One of the founders of the Occupy Wall Street movement, Micah White, has said his decision to attend Davos, a conference for the ‘global elite’, is “probably reputational suicide”.
“Within the activist culture there’s an assumption that nothing good can come from that space,” he told the BBC.
But Mr White thinks marches and “denouncing the elites” are not going to help combat climate change.
Instead, he now believes in forging a link between “activists and elites”.
“It was not an easy choice to accept the invitation because it goes against contemporary activist understanding of how change should be achieved,” he said.
But, he added: “The global challenges that we face right now require a new attitude amongst activists and a new attitude amongst elites – and maybe we can start to get there at places like Davos.”
Mr White, who holds a doctorate in media and communications, was one of the architects of the Occupy Wall Street movement, which encouraged protesters to camp out in New York’s financial centre in opposition to economic inequality. He now runs the Activist Graduate School, an online school for activists.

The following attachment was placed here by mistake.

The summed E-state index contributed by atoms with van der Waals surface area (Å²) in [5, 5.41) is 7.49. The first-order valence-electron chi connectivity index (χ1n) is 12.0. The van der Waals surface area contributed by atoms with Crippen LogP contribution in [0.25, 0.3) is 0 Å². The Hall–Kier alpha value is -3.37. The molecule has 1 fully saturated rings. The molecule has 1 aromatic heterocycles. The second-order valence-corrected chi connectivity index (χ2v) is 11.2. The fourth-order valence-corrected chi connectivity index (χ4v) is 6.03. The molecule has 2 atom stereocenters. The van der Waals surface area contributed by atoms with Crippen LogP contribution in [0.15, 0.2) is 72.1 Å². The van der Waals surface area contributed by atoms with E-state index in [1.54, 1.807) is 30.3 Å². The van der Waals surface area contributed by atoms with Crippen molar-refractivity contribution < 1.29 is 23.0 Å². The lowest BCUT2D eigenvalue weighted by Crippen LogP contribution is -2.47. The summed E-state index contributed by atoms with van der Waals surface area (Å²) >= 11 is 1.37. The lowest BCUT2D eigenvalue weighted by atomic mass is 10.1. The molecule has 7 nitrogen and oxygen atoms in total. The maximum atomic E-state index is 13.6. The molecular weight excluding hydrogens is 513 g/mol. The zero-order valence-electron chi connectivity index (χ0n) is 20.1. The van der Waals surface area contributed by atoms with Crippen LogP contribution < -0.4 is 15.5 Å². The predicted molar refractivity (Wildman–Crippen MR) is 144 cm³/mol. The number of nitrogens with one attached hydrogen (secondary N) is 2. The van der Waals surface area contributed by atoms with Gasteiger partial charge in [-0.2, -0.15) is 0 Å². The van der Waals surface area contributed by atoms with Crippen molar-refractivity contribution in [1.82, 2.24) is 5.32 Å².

Speaking to Radio Four’s Today programme, he said continuing to pursue traditional forms of activism, like demonstrations, would no longer have an effect. “The environmentalist movement has been trying those things since the 70s and it has not worked.”
And he will not be the only climate activist to attend Davos this year. Greta Thunberg is due to deliver combative message on climate change in speech on Tuesday.
Whereas Ms Thunberg has tried to avoided public transport in her trek to the resort in the Alps, Mr White confessed that he would fly to the conference from his home in New York.
But he said that his decision to make the trip was not a sign that he had been “compromised”.
“There’s a way to keep your revolutionary integrity, to maintain these people as adversaries but say we need a united front with them,” he said.
He believes the biggest challenge in the coming decade will be orchestrating “a massive climate mobilisation” that involves hundreds of millions of people, governments, civil society and activists.
And Mr White said Davos was the sort of event where an initiative of that scale could be negotiated. He revealed that activists had secured an “off record” session with industry leaders about “trying to get a mobilisation going”.
“We need to work with them at least on this specific goal of a climate mobilisation.”
He maintained that public denunciations did not work at Davos. “That’s the knee-jerk activist tactic and i think it misunderstands what Davos really is.”